Without agency resources, caregivers relied on other sources of support, according to the JAMA study. Specifically, caregivers who didn’t receive information about COVID-19 from their agencies turned to the news, social media, government briefings and their worker unions.

In some cases, caregivers bought their own PPE, or turned to family and friends for help.

The study does suggest that some agencies were quick in their COVID-19 responses.

Based on her observations as the president and CEO of the New York State Association of Health Care Providers, agencies used several methods to support workers, Kathy Febraio told Home Health Care News in an email.

“Communication with staff became a daily event through as many channels as possible: social media, texting, email, web postings, phone calls and good old-fashioned snail mail,” Febraio said. “Agencies kept their employees informed about infection control procedures, proper donning and doffing of personal protective equipment, policy updates, as well as information on child care resources, government updates, school closings and wellness resources.”

The New York State Association of Health Care Providers is a trade association that represents 350 offices of home care providers, home health providers and other health-related organizations.

The study reported that caregivers often found themselves navigating difficult choices. For instance, caregivers had to decide whether to care for COVID-19 patients and risk contracting the virus, placing themselves in a financially unstable position.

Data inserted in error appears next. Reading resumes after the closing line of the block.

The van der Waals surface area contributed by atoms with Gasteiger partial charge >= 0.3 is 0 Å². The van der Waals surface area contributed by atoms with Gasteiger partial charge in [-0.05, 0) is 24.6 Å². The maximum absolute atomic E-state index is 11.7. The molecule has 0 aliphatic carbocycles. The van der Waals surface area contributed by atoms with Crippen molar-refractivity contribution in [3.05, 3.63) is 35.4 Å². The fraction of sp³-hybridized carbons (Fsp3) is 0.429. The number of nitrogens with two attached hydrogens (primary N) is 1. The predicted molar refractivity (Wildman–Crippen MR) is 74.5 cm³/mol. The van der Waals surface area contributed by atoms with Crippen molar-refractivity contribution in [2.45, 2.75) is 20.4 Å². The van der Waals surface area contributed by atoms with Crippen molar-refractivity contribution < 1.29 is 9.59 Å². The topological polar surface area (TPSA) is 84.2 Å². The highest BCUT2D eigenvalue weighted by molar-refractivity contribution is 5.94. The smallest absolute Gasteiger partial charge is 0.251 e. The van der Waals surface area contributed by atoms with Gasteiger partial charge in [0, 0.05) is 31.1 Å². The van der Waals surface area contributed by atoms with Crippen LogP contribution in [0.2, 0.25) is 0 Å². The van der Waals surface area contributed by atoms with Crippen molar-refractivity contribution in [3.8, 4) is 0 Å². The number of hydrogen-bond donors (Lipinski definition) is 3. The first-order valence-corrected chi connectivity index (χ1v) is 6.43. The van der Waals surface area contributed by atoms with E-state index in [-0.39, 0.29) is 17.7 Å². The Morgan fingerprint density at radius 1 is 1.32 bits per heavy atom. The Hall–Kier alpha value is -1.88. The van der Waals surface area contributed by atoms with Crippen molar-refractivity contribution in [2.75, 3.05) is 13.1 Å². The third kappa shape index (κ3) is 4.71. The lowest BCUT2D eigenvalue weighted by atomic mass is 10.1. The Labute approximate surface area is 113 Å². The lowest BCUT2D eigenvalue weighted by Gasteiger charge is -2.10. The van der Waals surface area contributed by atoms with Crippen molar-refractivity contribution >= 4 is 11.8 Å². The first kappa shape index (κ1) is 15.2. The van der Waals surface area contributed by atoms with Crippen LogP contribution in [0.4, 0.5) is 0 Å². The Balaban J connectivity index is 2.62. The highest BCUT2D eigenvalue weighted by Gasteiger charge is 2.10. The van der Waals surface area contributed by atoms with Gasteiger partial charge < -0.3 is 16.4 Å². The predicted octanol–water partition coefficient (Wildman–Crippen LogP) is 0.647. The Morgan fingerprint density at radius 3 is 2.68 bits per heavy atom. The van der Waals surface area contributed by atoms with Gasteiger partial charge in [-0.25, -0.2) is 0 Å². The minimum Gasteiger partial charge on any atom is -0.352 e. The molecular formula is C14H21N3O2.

Generally, caregivers felt it was their duty to provide care during this time.

Overall, the findings of the study are instructive for providers and policymakers as they continue to work on remedies, Roger Noyes, director of communications at the Home Care Association of New York State (HCA-NYS), told HHCN in an email. 

“Many of the key themes in this study echo what our organization has identified in our own survey of the home care field,” Noyes said. “This includes the need for a more coordinated effort at all levels of emergency management to overcome personal protective equipment supply challenges.”

HCA-NYS is a state trade organization that represents nearly 400 home- and community-based care providers and organizations.

Noyes points out that many home care leaders participated in grassroots efforts to establish voluntary PPE distribution sites in all boroughs of New York City to coordinate with city officials and partner organizations on this area of need.

In her op-ed, Allison said she hoped the pandemic will lead to future home care reform moving forward.

“Just as COVID-19 has accelerated other aspects of medical and social progress, it is time to use the pandemic as an opportunity to engage in social justice for home care workers, recognizing the value of their work by investing in their health and financial security,” Allison wrote.